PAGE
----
Day in the sun in honor of girl who died
GOFFSTOWN – In a way, Holleigh Tlapa and the Rev. Tom Getchell-Lacey said the same thing.
“The sun came out for Jaiden,” Tlapa said as she stood outside the tent where nearly 150 people were having dinner in honor of her daughter, Jaiden, who would have turned 9 on Monday.
“God obviously was smiling on us: It’s a beautiful day,” Getchell-Lacey said after finishing his round of golf in the first Jaiden’s Angel Foundation golf tournament at the Stonebridge Country Club. All funds raised will go directly toward assisting local families facing tragic child accidents, catastrophic child illnesses and unexpected childhood death.
On Monday, it wasn’t just God who was smiling – at one point or another, everyone smiled as they remembered the blonde-haired girl who died in a snow blower accident shortly before Christmas last year. But everyone who spoke about her also couldn’t help crying, even if only a little.
“It’s hard. We love her,” said her grandfather, Dick Tlapa, as he put away his golf clubs, his eyes misty.The golf tournament was organized by Holleigh Tlapa, who managed to get 109 golfers to sign up.
“It normally takes a year to put a golf tournament together but Holleigh did it in two-and-a-half months,” said Wendy Bauerschmidt, Jaiden’s godmother. “And there are normally 30 golfers, but she got 109.”
In a way, as much as this was a day to celebrate Jaiden’s life, it was also one to marvel at Holleigh Tlapa.
“I think that Holleigh is a special person, and she has a special place in this world now with the loss of Jaiden,” Bauerschmidt said.
That was echoed by Getchell-Lacey, to whose Milford Methodist Church Holleigh, Paul, Aspen and Gage Tlapa belong, as did Jaiden.
“I think that she has found a place to put her grief and her energy – in something positive,” he said. “She certainly has my admiration and my respect. Paul and Holleigh have really been an inspiration to people.”
And Fran Gillis came from Chatham, Mass., to say much the same thing.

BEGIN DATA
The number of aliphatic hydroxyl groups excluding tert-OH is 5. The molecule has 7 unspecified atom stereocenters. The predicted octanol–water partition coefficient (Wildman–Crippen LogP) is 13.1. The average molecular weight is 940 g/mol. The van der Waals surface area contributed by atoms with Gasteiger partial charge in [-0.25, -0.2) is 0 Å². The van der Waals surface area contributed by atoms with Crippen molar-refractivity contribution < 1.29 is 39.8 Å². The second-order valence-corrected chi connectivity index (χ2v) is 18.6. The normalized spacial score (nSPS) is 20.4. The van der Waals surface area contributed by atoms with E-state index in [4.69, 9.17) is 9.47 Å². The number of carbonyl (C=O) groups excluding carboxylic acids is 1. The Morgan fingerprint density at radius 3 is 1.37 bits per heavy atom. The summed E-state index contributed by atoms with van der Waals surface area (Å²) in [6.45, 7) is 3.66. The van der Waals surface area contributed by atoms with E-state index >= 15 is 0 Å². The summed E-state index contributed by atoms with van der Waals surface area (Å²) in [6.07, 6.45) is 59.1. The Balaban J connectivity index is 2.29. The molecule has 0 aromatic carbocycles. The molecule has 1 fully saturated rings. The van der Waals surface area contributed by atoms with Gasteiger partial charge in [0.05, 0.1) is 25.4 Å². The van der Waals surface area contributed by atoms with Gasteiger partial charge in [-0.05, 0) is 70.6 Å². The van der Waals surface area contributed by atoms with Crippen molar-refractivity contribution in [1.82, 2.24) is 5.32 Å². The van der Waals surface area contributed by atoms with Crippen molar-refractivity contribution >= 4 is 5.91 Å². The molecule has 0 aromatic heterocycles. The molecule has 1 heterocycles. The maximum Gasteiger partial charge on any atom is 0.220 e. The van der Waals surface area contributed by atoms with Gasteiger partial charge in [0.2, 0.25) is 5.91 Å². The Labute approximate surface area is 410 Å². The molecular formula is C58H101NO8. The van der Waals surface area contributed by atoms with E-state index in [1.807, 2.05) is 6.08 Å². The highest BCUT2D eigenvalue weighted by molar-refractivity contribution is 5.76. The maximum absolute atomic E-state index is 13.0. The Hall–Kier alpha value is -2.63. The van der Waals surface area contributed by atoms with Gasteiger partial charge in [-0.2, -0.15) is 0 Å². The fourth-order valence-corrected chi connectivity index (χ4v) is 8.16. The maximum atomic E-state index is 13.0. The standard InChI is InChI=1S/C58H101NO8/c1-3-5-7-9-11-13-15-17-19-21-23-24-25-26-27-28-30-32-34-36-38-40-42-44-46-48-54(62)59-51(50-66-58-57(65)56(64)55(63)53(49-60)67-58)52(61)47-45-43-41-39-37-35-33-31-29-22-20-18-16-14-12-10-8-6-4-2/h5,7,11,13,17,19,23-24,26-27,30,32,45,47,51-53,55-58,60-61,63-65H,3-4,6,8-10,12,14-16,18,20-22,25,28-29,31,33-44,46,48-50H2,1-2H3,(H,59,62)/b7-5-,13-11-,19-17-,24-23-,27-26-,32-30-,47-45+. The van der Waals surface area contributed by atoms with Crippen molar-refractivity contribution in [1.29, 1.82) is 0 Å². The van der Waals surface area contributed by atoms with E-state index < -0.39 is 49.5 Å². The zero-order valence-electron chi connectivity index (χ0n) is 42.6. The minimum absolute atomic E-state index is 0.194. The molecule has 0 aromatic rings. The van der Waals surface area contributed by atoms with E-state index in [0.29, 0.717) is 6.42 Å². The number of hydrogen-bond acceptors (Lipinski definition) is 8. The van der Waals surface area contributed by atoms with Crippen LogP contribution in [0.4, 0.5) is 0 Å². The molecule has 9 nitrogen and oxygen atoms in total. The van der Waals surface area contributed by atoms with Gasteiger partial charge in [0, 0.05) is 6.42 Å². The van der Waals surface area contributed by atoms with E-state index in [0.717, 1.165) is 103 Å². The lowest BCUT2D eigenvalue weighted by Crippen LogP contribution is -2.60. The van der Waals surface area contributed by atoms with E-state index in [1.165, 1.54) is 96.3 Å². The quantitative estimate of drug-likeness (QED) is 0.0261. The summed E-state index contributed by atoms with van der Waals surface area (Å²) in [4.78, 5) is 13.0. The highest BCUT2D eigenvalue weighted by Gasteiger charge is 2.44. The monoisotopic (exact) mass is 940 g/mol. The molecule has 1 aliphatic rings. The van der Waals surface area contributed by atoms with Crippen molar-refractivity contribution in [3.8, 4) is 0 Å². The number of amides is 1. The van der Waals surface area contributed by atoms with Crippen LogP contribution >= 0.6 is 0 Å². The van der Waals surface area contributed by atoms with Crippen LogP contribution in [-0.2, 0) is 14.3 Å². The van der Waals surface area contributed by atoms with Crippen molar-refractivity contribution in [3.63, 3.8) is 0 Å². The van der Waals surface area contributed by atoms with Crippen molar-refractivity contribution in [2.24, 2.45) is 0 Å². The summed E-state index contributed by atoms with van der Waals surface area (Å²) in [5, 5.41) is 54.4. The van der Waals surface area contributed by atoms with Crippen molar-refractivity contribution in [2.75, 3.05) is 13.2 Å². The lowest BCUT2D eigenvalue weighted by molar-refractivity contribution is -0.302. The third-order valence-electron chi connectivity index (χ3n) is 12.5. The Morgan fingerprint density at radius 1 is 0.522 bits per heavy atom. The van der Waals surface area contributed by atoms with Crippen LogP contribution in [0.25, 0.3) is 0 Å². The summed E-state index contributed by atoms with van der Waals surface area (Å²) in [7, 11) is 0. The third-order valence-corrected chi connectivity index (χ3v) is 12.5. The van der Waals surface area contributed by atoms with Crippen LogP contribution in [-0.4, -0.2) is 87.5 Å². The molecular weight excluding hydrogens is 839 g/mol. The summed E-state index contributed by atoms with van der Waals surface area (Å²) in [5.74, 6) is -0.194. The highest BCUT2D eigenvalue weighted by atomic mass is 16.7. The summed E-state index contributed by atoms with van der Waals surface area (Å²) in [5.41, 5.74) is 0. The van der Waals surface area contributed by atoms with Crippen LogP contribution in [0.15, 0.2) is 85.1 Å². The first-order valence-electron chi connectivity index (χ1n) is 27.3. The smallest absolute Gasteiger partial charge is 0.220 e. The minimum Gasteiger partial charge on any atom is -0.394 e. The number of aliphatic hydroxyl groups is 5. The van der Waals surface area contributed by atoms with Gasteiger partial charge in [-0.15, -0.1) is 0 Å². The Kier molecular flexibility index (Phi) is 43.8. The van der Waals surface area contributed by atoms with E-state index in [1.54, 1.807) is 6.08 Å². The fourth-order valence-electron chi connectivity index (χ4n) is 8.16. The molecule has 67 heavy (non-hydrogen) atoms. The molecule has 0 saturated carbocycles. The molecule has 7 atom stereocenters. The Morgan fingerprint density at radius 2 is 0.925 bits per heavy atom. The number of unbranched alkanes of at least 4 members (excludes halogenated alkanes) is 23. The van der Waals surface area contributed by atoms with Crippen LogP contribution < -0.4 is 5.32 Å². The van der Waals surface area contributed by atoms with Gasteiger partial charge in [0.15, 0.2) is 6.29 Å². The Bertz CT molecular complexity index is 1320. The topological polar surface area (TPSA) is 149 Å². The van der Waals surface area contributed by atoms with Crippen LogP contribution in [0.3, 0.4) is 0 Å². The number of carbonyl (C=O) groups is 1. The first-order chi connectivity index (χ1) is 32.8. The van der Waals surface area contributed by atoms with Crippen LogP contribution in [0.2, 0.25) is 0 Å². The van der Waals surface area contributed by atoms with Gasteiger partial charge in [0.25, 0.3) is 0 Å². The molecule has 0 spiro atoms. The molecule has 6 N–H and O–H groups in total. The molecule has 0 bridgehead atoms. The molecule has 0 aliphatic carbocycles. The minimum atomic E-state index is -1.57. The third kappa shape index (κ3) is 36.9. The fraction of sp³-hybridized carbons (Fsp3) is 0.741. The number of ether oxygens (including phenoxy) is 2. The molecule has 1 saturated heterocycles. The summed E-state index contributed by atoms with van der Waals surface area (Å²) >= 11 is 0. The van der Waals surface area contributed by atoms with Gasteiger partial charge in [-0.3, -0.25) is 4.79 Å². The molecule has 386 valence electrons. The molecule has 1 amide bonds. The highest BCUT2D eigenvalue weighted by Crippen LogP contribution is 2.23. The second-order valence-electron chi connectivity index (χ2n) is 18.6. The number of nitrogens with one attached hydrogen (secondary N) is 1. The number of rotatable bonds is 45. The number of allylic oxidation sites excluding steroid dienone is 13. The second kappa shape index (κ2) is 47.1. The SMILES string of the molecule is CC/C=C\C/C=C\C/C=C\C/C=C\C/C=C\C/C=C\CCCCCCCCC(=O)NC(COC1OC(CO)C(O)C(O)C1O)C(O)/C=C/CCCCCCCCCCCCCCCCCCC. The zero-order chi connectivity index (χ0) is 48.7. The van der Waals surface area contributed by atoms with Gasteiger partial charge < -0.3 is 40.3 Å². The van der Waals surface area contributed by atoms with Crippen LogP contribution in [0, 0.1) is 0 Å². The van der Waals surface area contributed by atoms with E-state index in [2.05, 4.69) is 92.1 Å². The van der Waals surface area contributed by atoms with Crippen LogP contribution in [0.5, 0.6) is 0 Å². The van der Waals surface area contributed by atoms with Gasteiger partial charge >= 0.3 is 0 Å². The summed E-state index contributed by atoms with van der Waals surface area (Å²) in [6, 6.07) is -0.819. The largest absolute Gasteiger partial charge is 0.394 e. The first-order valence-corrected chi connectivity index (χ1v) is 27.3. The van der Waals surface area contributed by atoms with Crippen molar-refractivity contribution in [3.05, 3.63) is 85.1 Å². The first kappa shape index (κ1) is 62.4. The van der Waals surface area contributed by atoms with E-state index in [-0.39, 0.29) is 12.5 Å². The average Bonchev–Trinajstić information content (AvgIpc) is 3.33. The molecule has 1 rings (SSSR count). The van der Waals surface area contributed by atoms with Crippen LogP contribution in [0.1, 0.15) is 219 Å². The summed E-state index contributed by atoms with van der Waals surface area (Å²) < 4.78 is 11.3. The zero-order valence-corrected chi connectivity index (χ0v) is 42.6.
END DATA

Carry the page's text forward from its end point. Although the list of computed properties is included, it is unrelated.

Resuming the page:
“This is what Holleigh was meant to do,” said the former Milford resident. She also had words of praise for her former town. “I lived in Milford for 12 years, and when I saw the way the community came together, it’s heart-wrenching and heart-warming.”
On the Jaiden’s Angel Foundation Web site, there is mission statement, in part:
“The mission is to keep the presence of Jaiden the Angel alive down on earth. We will serve to provide services and support to local families with critically injured and terminally ill children. Our initial mission is to offer nontraditional outreach to these families; providing assistance with prayer blogs, memorial planning, funeral expenses and insurance co-payments.”
It was the first part of that statement that seemed so important to Holleigh Tlapa as she spoke quietly about the day her daughter would have turned 9.
She spoke of a man she’d met while organizing the golf tournament, someone who’d lost a very young son and had fallen apart, even lost his family, but eventually came to believe that one day, he’d be reunited with his son.
“He was telling me that Jaiden had a mission on Earth,” Tlapa said. “And if she hadn’t died, we wouldn’t be able to help all these people. So I believe that God is channeling through us to help these people because who would help them if we weren’t?”
She paused for a moment, took a breath, then said, “She chose me to be her mother, and I wouldn’t have given up being her mother for anything in the universe. But we can’t dwell on the negative, you have to find some positive, and I believe that we’ll be reunited.
“When we are, I know that she’ll be proud of everything that we’ve done in her name.”